Gordon Spencer Gantt has no accolades, holds no super diplomas, has no pedigree of published writings to impress you with. He’s an average guy, a Joe Sixpak type of guy, and he has written this book from the viewpoint of the common man. He is a native of South Carolina, born in Pickens County, and he graduated from the University of South Carolina. He is a retired chemist and is married with three grown children and four grandsons. He’s also happy to be alive and to be a Southerner.
Brooks Simpson has chosen to wade into the mire that is the black Confederate “debate”. In his most recent post he surveys a short list of the standard primary sources that have been used to prove the existence of black men in the Confederate army. As Brooks notes, they are all problematic for any number of reasons, but at the end of post he offers the following:
But there does appear to be a pattern of distortion, deception, and deceit in the use of these pieces of evidence to make a case for the presence of African Americans in the Confederate army as willing participants in fighting for the cause of southern independence.
Why do you think that is? What conclusions might we draw? Could you explain why these examples are still used by people who claim a fidelity to historical accuracy? After all, they offer no defense of their use of these examples in light of the information presented. They simply continue to present the examples.
Deception is clearly involved in the case of the Photoshopped image of the Louisiana Native Guard, but the cut and paste references to Frederick Douglass, Lewis Steiner, Ed Bearrs, that populate so many websites beg for a different response. I don’t even think that we need to fall back on the need to demonstrate that slavery was not central to the Confederate experience and the Civil War more generally. In the end, what this reflects is an inability to engage in historical analysis. I am going to sound like an elitist for saying this but so be it: Many of these people are simply not well read in the history of slavery, the social and cultural dynamic within the Confederate army, and the politics of the Confederate government.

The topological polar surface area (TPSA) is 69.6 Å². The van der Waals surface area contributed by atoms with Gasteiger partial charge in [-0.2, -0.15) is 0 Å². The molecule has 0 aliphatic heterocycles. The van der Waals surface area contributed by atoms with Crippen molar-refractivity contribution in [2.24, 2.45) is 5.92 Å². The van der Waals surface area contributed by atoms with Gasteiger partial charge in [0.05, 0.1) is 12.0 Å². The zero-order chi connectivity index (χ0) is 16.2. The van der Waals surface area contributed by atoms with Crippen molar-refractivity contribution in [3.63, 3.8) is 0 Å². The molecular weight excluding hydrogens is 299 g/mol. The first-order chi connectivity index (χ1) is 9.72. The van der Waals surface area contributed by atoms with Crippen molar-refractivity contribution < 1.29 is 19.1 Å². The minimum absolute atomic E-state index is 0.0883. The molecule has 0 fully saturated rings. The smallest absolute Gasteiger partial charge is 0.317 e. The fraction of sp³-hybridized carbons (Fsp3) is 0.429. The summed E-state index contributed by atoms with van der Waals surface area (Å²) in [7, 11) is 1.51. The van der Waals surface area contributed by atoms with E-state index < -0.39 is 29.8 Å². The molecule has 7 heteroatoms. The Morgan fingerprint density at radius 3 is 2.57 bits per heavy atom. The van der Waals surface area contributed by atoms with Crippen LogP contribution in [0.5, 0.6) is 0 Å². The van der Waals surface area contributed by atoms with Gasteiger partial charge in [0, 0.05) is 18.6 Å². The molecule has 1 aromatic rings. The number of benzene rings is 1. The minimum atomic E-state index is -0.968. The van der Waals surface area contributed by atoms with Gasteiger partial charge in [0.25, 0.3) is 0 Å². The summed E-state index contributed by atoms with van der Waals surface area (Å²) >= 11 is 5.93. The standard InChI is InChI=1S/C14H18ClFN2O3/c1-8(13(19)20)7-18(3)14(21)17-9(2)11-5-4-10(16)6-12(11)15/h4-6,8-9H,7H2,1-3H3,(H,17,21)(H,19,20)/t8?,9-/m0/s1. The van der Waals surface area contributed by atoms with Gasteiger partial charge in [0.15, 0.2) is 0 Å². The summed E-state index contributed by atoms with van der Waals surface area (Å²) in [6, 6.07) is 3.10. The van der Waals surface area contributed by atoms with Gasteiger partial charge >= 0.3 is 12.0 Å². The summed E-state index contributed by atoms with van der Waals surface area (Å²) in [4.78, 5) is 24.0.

Consider the following examples of how a few folks choose to define their terms:
“So what is the definition of a body servant? A body servant is a gentleman’s gentleman. These African-American men, whether freedmen or slaves, dedicated their lives to the service of men who in some form or fashion shaped the United States of America. In 21st century vernacular the role is analogous to a position known as an executive assistant—a position today that requires a college Bachelors Degree or equivalent level experience. Ask any salesman. You cannot secure an appointment with a senior executive without getting approval from his or her executive assistant.” — Anne DeWitt
What is a black Confederate?
“A person of color whose heart and beliefs lie to the South. There are people who ask why Civil war headstones don’t stat that, the answer is the same reason modern day ones don’t. I would not count a minority who didn’t love the South for better or worse or during the war wanted to flee.” — Southern Heritage Preservation Group